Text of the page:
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  • How We Can Help the Injured Brain

    By Todd Turnbull, DC, CCSP

    The majority of patients with mild traumatic brain injuries recover within seven to 10 days. If concussion

    signs and symptoms continue beyond seven days, the diagnosis changes from acute concussion to

    post-concussion syndrome. Unfortunately, some patients continue to suffer from their concussion for years

    with little to no change in their condition.

    Applying specific brain therapy protocols can help these and other brain-injured patients to reduce

    symptoms and restore more function. In my clinic, I recommend several daily practices that are designed to

    stimulate the brain (whether injured or not) cognitively, nutritionally and physically.

    1. Brain Games

    Brain games are tools that stimulate cognitive function and can be used to challenge the brains five main

    areas of language, memory, attention, visual / spatial awareness and reasoning / problem-solving functions.

    Several computer programs available online utilize brain games to stimulate brain function. Having a

    program evaluate and track user progress can help both the clinician and the patient discover weak areas and

    provide training specific to those deficits.

    Some of the current programs available can be found online:

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  • 2. Nutrition Needs

    Nutritional protocols for improving brain function include consuming water, coconut oil and omega-3 fatty

    acids. Foods that have a negative effect on brain health and should be avoided include sugar, grains,

    artificial sweeteners and unfermented soy.1

    Dehydration ranges from mild to severe and can cause headaches, dizziness, confusion, seizures, permanent

    brain damage and death. Many patients drink fluids like coffee and soda, but do not drink enough water

    each day. This constant lack of water intake can accumulate over years and lead to altered brain activity. A

    concussed brain needs water; moreover, stimulants like caffeine should be avoided.

    Coconut oil can prevent brain atrophy and even restore nerve function after the brain has been damaged.

    The oil is easily converted to ketone bodies, which provide the brain with fuel. Lack of fuel to feed the brain

    can lead to mental dysfunction, loss of consciousness and death.1

    Omega-3 fatty acids reduce inflammation in the body and the brain. It has been useful in treating patients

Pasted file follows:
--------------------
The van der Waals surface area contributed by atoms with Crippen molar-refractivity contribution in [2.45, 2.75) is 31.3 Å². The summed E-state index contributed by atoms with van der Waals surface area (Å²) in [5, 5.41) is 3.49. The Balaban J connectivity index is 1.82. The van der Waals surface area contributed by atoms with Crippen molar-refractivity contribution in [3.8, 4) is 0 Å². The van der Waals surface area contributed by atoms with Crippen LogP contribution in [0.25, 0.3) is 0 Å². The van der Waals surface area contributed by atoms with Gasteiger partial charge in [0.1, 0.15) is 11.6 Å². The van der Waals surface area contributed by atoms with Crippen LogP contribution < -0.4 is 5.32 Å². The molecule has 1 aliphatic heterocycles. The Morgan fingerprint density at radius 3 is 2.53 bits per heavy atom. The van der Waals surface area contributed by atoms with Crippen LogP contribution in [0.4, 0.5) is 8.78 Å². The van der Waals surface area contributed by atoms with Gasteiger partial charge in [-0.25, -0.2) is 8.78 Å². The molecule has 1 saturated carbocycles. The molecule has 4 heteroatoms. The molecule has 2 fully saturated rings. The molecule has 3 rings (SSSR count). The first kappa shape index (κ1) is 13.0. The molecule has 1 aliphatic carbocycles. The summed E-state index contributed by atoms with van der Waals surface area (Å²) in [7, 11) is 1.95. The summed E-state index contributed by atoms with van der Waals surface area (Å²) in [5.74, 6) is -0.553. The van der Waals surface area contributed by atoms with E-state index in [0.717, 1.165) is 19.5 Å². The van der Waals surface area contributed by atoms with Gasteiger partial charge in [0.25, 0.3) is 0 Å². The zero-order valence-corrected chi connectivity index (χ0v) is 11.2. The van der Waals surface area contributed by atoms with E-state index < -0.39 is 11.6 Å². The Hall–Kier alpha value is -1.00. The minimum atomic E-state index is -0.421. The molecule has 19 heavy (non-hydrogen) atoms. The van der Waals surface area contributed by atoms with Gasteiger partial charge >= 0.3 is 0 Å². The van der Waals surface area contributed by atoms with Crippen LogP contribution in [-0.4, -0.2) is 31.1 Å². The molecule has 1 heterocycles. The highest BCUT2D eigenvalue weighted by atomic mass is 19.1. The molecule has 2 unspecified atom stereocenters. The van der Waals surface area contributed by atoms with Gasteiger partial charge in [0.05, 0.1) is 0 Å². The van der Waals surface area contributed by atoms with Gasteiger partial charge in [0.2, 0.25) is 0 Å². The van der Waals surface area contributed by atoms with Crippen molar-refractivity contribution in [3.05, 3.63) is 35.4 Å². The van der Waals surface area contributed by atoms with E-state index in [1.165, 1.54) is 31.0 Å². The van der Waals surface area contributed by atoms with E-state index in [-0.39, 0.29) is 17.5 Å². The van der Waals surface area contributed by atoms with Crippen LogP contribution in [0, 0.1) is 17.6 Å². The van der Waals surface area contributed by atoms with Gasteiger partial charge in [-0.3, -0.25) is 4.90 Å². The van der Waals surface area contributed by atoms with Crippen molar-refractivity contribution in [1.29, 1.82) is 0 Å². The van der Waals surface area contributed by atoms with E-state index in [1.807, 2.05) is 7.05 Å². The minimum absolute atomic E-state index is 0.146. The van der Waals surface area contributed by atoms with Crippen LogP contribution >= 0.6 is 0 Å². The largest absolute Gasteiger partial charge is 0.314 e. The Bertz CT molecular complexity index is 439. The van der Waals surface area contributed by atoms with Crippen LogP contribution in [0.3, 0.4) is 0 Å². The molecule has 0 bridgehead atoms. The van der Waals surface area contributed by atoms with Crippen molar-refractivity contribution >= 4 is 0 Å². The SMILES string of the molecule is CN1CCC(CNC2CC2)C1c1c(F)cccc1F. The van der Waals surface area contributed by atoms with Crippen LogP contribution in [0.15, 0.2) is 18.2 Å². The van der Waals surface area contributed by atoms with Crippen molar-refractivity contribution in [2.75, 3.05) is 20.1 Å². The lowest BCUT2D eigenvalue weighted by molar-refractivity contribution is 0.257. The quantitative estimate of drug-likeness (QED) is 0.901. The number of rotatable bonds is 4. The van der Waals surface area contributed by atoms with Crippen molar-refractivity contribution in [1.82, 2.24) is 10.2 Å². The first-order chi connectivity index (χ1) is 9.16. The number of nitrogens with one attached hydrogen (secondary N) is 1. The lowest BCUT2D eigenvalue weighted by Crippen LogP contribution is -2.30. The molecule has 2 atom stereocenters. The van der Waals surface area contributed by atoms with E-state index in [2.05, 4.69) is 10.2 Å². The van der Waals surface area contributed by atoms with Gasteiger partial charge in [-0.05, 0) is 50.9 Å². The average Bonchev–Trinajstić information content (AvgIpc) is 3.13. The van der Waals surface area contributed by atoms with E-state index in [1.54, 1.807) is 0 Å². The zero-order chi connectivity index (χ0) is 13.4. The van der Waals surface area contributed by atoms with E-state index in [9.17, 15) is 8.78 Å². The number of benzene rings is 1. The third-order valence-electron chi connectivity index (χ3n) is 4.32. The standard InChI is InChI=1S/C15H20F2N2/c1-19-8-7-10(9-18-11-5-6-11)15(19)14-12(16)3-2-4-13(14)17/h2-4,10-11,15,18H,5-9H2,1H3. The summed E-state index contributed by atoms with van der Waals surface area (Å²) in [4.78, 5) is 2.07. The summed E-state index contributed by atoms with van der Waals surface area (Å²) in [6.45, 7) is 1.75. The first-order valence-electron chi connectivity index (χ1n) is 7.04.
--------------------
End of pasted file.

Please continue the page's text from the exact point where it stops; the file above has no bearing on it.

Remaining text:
with dementia and cognitive decline. The Canadian government recognizes that omega-3 (DHA) supports

    normal development of the brain and nervous system.2

    3. Exercise Options

    Cardiovascular exercise may aggravate concussion symptoms and should be introduced slowly with

    concussed patients. However, for patients who are not recovering normally, cardio exercise may improve

    brain function by stimulating blood flow and increasing the oxygen / carbon dioxide exchange. Fifteen

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  • minutes of non-aggravating cardio exercise twice weekly can be introduced to help patients progress.

    Resistance exercise helps regenerate tissue (neogenesis), and fights dementia and Alzheimers.3

    The "crazy brain stretch" is a protocol I developed to help restore brain function by manipulating the cranial

    nerves. Activating multiple cranial nerves simultaneously can create movement of the nerves and retrain

    nerve firing patterns.4 By incorporating these brain-stretching moves, tension inside the skull is reduced,

    which promotes recovery following a concussion.

    Performing the crazy brain stretch includes activating eye movements, tongue movements, facial muscle

    contortions, vocalizations, shrugging the shoulders and pulling on the ears to create traction on the

    Eustachian tubes. Other cranial nerves can be activated and combined in various patterns. Test the patient to

    determine which cranial nerves are most challenged and combine activation techniques with cranial nerves

    that are functioning well.


    1. Mercola J, et al. "Coconut Oil: Four Tablespoons of This Brain Food May Prevent Alzheimers.", Dec. 13, 2010.

    2. Canadian Food Inspection Agency. Summary Table of Biological Role Claims Table 8-2.

    3. Wrann CD, et al. Exercise induces hippocampal BDNF through a PGC-1/FNDC5 pathway. Cell

    Metab, 2013 Nov 5;18(5);649-659.

    4. Coppieters MW, Butler DS. 2008 Do "sliders" slide and "tensioners" tension? An analysis of

    neurodynamic techniques and considerations regarding their application. Manual Therapy, 2008


    Dr. Todd Turnbull, a 1991 graduate of Life University and board-certified chiropractic sports physician,

    maintains a private practice in Portland, Ore. He is a postgraduate faculty member of the University of

    Bridgeport College of Chiropractic and Texas Chiropractic College, and can be contacted with questions or

    comments via his Web site:

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    How We Can Help the Injured Brain


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